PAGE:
The United States is a vibrant cultural leader especially with beloved music, TV, and movies. Brands that lean into cultural trends, and emphasize their fun, humor, and glamor stand to benefit from association with US culture. The worldwide popularity of hip hop, the new global look of American movies, and the vast interest in its high budget television production all offer opportunities for brands to connect meaningfully around the world.
The US Top 100 is dominated by technology brands, a fact reflected by the large number of tech brands that have become household names around the world. Globally, consumers expect innovation from US brands, which can then place a premium on products that the country’s heritage in technology. Brands that can lean into the customer experience and incorporate new technologies like IoT and AI in their products and services will likely see outsized rewards at the cash register.
The US ranks more highly than any other brand when it comes to power, a measure of both military strength but also the strength of its economy and global connections. Likewise, its brands are often viewed as globally influential forces in their own right. Those that can take the positive perception of leadership and marry it with the aspirations of their audiences should do well in the minds of international consumers.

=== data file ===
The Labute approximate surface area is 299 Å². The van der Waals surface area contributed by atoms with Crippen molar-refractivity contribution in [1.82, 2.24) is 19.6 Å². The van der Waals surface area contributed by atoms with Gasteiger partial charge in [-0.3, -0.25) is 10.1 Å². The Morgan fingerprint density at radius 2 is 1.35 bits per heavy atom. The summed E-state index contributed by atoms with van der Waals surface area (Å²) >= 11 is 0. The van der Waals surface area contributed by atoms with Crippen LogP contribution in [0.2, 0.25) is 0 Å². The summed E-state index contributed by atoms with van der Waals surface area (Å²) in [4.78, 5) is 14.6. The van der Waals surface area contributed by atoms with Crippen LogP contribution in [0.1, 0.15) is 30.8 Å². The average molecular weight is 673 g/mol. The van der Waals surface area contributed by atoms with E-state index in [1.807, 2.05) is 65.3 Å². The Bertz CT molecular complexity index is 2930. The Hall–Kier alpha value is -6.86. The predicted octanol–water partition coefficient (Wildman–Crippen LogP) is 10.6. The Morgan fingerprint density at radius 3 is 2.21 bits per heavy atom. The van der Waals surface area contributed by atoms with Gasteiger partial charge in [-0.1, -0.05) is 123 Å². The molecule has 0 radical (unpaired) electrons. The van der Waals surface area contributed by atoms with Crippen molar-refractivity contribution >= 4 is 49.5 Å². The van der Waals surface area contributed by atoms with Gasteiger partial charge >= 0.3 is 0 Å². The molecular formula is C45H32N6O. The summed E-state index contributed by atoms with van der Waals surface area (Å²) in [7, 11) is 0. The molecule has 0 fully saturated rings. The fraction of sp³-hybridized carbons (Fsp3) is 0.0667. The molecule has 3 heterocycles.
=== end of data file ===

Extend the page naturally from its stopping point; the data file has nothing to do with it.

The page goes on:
While the US scores poorly as a “mover” overall, this is likely due to the fact that the it is a country whose inventions often flow easily to other parts of the world. The distinct productions of American culture, like fast food and hip hop, or Facebook and Google, have been quickly assimilated in places like Germany and Thailand, making them seem less exotic. Nonetheless, America is seen as a highly dynamic place, where movers and shakers thrive. Brands that can capture the excitement of change will find that it works well with global consumers.
Few people see the US or US goods as affordable, but the US ranks well on measures of prestige. Consumers believe that while US goods might be expensive, but that their premium pricing is justified, and this helps explain the strong predisposition to buy American. The iPhone X is the last thing from a bargain product, but it was well received around the world. So while US brands are not cheap, they represent a good value for money and are often purchased over similar, less pricey options.
About Best Countries
Best Countries was developed by WPP’s Y&R BAV Group, and The Wharton School of the University of Pennsylvania, with U.S. News & World Report. The ranking is revealed each year at the World Economic Forum in Davos, the world’s largest gathering of global leaders and heads of industry and influence. For more detail visit: https://www.usnews.com/news/best-countries.